U.S. Wind Power Quadruples in 2014 as Texas Leads Installations

Installations of wind turbines in the U.S. more than quadrupled last year led by growth in Texas, as developers took advantage of an expiring federal tax credit, according to the American Wind Energy Association.

Developers completed 4,850 megawatts of wind farms, up from 1,087 megawatts that went into service in 2013, the Washington-based trade group said today in a statement. More than 1,100 megawatts were installed in Texas. The U.S. now has more than 65 gigawatts of wind power capacity, second only to China’s 96 gigawatts. At year-end there was more than 12,700 megawatts of capacity under construction, the majority in Texas.

The U.S. wind industry has been up-and-down in recent years in response to changing tax policies. New development nearly came to a halt in 2013, slumping 92 percent from the prior year, as Congress let a federal production tax credit lapse briefly.

The credit expired at the end of 2013 and was renewed in January 2014, covering projects that began construction by year-end, leading to last year’s surge, AWEA said. The PTC pays owners of wind farms 2.3 cents a kilowatt-hour for the electricity.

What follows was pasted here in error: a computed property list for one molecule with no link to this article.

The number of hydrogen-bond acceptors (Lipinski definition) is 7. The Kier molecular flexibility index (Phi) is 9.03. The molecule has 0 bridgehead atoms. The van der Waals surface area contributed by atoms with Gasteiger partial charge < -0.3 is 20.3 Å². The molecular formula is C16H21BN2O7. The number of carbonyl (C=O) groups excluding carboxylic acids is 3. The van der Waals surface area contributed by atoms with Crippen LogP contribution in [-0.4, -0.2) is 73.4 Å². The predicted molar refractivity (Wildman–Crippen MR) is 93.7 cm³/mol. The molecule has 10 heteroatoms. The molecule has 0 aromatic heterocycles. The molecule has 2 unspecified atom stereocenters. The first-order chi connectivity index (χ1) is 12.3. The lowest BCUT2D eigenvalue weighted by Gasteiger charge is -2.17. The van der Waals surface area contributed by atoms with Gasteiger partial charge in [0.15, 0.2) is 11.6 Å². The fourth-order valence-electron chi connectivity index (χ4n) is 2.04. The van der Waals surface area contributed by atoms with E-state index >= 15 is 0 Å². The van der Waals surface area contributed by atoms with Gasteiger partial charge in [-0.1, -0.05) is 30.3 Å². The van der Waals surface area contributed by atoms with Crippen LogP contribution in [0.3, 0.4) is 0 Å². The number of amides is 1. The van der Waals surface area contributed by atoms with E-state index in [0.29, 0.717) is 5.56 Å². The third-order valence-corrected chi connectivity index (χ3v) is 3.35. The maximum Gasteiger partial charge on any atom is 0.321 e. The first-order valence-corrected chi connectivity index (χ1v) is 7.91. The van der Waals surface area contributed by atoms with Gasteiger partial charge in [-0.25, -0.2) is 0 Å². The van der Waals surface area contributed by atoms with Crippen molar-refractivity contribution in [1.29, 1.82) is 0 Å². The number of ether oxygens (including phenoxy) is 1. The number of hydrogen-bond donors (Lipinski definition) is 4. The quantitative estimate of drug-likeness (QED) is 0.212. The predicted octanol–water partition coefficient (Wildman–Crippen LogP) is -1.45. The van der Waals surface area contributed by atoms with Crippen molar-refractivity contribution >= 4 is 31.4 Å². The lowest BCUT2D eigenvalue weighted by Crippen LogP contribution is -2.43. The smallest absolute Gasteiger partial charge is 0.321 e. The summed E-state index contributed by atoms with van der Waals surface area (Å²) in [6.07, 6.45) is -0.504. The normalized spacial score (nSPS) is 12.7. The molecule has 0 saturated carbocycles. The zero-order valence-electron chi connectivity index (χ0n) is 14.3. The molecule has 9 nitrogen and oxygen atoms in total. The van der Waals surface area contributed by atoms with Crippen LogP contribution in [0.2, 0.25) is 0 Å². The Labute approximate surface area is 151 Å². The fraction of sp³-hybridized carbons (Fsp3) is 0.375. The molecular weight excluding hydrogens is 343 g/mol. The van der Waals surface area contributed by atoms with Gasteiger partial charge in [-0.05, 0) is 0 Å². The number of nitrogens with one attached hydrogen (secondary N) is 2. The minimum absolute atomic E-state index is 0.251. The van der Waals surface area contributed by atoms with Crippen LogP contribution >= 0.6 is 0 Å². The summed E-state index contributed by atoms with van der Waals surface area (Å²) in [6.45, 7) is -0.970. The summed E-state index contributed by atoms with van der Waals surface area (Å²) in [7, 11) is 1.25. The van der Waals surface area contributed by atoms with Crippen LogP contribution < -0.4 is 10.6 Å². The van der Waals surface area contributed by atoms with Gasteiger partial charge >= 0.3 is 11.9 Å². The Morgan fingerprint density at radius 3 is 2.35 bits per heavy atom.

The wind industry has lobbied for PTC to be renewed.

“We don’t think we need the PTC forever,” Tom Kiernan, AWEA’s chief executive officer, said in a conference call Wednesday.

“We want to figure out a responsible policy going forward to extend the PTC for as long as possible,” he said. “We don’t want the industry to go off the cliff again.”

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